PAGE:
With any good history book, there are two questions. The first: What happened? Which is the whole point of reading the book. The second: Did this have to happen? Which is the question any historian worth his reading glasses leaves in his wake.
The most interesting thing about the Christianization of the Roman Empire, which in turn cemented its place as one of the world’s dominant religions, is that it was far from inevitable, and could have been turned back had thing happened a bit differently. If, for example, a late Roman emperor named Flavius Claudius Julianus had not met an untimely end, not even two years into his reign, during a campaign against the Persians. Though his predecessor Constantine had declared toleration for Christianity, Julian opposed the “Galileans,” mocked their doctrines and worked to restore pagan practices. Had his project not been halted by that spear-cut, the history of the Empire and the world would have been quite different.
All this is the reason this new biography of Julian — Adrian Murdoch’s The Last Pagan: Julian the Apostate and the Death of the Ancient World — will probably cause me to shove aside my summertime reference reading:
The battle that Julian picked—Christianity—was fought by the era’s greatest and most articulate thinkers. When the emperor Constantine accepted Christianity as the religion of the Roman Empire in 313, he let loose a philosophy that was to pervade every aspect of political, social, cultural, and, of course, religious life right up to modern times. But that is all with the benefit of hindsight. Christianity did not become the official winner until seventeen years after Julian’s death. When Julian took the purple, the battle against Christianity was by no means over. The Christians were not a unified organization, splintered as they were into numerous groups; indeed, much of the empire was still pagan.
At a time when neither pagan nor Christian ideologies reigned supreme, the state of your soul was arguably the single most important issue of the day. Few were short of opinions on the last Roman emperor to oppose Christianity—seen most trenchantly in the way that he is still best known as the “Apostate,” the one who renounced Christianity—and it is of little surprise that both pagan and Christian apologists comment extensively on his reign, in Latin, Greek, Syriac, Arabic, and Armenian. For most writers then, as now, Julian is either monster or saint. He was just as Napoleon was to the Italian poet Manzoni: “an object of undying hatred and incomparable love.”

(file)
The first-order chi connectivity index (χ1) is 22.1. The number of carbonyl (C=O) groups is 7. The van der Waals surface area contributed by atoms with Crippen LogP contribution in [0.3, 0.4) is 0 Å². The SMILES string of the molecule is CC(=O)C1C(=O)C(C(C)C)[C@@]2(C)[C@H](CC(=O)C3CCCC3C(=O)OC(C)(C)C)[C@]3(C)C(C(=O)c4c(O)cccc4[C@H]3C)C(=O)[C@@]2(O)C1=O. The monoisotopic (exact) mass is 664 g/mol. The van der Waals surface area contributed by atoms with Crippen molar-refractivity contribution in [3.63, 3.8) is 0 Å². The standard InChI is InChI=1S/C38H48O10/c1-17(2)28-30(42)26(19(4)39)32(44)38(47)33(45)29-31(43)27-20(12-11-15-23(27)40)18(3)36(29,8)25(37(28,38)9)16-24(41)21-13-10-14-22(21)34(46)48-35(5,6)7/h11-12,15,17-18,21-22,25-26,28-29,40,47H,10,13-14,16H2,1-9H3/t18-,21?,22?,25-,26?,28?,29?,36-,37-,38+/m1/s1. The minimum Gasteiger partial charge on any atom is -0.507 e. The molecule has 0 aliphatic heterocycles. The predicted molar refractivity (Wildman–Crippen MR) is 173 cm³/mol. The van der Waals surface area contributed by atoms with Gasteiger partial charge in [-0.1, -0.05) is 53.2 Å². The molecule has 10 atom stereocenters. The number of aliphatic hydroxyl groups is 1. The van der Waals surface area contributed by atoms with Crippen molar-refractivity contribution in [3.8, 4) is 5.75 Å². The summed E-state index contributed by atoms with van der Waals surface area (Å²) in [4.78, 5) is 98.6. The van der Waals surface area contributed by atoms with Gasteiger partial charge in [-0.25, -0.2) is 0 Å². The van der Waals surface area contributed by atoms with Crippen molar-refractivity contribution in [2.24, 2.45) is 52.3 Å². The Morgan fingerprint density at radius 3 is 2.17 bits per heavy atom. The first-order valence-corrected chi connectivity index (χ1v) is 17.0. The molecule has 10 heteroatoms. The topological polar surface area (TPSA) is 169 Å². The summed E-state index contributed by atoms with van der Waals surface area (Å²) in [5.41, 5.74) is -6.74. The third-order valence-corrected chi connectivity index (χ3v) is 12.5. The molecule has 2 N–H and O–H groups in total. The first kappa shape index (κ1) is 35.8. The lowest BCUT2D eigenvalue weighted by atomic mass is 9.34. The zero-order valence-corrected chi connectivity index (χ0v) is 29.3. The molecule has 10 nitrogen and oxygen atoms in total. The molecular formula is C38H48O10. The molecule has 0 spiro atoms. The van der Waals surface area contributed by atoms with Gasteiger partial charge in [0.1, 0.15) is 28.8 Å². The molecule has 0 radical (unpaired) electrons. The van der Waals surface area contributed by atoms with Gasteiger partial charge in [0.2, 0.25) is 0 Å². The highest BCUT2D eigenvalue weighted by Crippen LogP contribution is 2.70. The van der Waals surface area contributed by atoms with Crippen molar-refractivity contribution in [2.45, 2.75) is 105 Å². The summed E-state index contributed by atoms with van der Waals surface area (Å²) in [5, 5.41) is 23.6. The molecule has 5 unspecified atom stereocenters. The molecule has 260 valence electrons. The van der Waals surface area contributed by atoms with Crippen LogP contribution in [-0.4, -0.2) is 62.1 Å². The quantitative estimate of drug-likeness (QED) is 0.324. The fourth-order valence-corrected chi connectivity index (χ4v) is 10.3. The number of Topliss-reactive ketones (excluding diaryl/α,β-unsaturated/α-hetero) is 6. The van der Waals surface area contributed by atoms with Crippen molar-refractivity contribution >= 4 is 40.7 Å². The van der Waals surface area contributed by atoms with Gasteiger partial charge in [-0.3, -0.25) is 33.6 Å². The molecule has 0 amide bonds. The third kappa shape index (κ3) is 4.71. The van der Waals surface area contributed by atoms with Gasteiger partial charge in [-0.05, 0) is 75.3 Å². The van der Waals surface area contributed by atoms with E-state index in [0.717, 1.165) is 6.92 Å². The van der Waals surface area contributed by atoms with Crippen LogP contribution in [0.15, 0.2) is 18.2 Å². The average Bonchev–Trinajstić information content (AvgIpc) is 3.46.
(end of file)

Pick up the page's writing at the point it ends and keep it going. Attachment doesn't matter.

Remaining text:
When news of his death broke, one of the emperor’s closest friends wailed: “Gone is the glory of good. The company of the wicked and the licentious is uplifted. . . . Now the broad path, the great doors lie wide open for the doers of evil to attack the just. The walls are down.” At the same time, a former fellow student from the university in Athens trumpeted the death of “the dragon, the apostate, the great mind, the Assyrian, the public and private enemy of all in common, him that has madly raged and threatened much upon earth, and that has spoken and mediated much unrighteousness against Heaven.” It is a cry that is as exultant as it is pitiless.
I was introduced to Julian through Gore Vidal’s novel, which remains my favorite among Vidal’s books. Vidal’s fiction can be a chilly affair, but his obvious admiration for the apostate emperor (and his scathing contempt for Christianity) warms every page. Julian was a prolific writer, and a good chunk of his work has survived, giving any researcher plenty of material to use. Vidal makes good use of it, along with the squabblings of two rhetoricians, Priscus and Libanus, who want to use the posthumous release of Julian’s works to fuel a last-ditch effort to unseat Christianity. This provides the novel with a surprisingly poignant conclusion.
I’ve just heard about an alternate-history fantasy novel that depicts a world in which Julian successfully re-paganized the Empire. Maybe I’ll read that one during my vacation as well.